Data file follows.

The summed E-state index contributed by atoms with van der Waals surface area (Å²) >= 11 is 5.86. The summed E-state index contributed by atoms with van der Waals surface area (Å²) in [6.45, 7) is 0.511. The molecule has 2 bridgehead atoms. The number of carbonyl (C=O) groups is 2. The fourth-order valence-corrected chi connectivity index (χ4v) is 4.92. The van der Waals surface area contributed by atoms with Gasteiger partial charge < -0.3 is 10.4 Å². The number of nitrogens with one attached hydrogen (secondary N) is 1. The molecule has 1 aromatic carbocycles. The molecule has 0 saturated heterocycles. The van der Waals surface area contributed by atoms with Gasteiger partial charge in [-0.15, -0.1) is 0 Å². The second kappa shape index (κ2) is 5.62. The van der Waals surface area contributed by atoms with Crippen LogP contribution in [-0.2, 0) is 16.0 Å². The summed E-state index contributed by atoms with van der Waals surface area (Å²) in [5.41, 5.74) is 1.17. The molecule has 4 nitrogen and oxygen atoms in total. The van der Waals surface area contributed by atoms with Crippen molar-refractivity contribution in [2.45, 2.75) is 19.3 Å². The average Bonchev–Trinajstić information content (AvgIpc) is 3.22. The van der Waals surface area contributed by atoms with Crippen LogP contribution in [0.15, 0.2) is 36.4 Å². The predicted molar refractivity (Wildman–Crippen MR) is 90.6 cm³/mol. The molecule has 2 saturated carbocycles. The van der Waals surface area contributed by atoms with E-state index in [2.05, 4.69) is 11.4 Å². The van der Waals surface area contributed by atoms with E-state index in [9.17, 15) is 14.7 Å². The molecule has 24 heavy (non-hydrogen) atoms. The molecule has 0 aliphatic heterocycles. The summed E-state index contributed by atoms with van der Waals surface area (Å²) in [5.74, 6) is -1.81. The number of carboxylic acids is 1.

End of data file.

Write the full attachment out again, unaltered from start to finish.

The summed E-state index contributed by atoms with van der Waals surface area (Å²) >= 11 is 5.86. The summed E-state index contributed by atoms with van der Waals surface area (Å²) in [6.45, 7) is 0.511. The molecule has 2 bridgehead atoms. The number of carbonyl (C=O) groups is 2. The fourth-order valence-corrected chi connectivity index (χ4v) is 4.92. The van der Waals surface area contributed by atoms with Gasteiger partial charge < -0.3 is 10.4 Å². The number of nitrogens with one attached hydrogen (secondary N) is 1. The molecule has 1 aromatic carbocycles. The molecule has 0 saturated heterocycles. The van der Waals surface area contributed by atoms with Gasteiger partial charge in [-0.15, -0.1) is 0 Å². The second kappa shape index (κ2) is 5.62. The van der Waals surface area contributed by atoms with Crippen LogP contribution in [-0.2, 0) is 16.0 Å². The summed E-state index contributed by atoms with van der Waals surface area (Å²) in [5.41, 5.74) is 1.17. The molecule has 4 nitrogen and oxygen atoms in total. The van der Waals surface area contributed by atoms with Crippen molar-refractivity contribution in [2.45, 2.75) is 19.3 Å². The average Bonchev–Trinajstić information content (AvgIpc) is 3.22. The van der Waals surface area contributed by atoms with Crippen LogP contribution in [0.15, 0.2) is 36.4 Å². The predicted molar refractivity (Wildman–Crippen MR) is 90.6 cm³/mol. The molecule has 2 saturated carbocycles. The van der Waals surface area contributed by atoms with E-state index in [2.05, 4.69) is 11.4 Å². The van der Waals surface area contributed by atoms with E-state index in [9.17, 15) is 14.7 Å². The molecule has 24 heavy (non-hydrogen) atoms. The molecule has 0 aliphatic heterocycles. The summed E-state index contributed by atoms with van der Waals surface area (Å²) in [5.74, 6) is -1.81. The number of carboxylic acids is 1.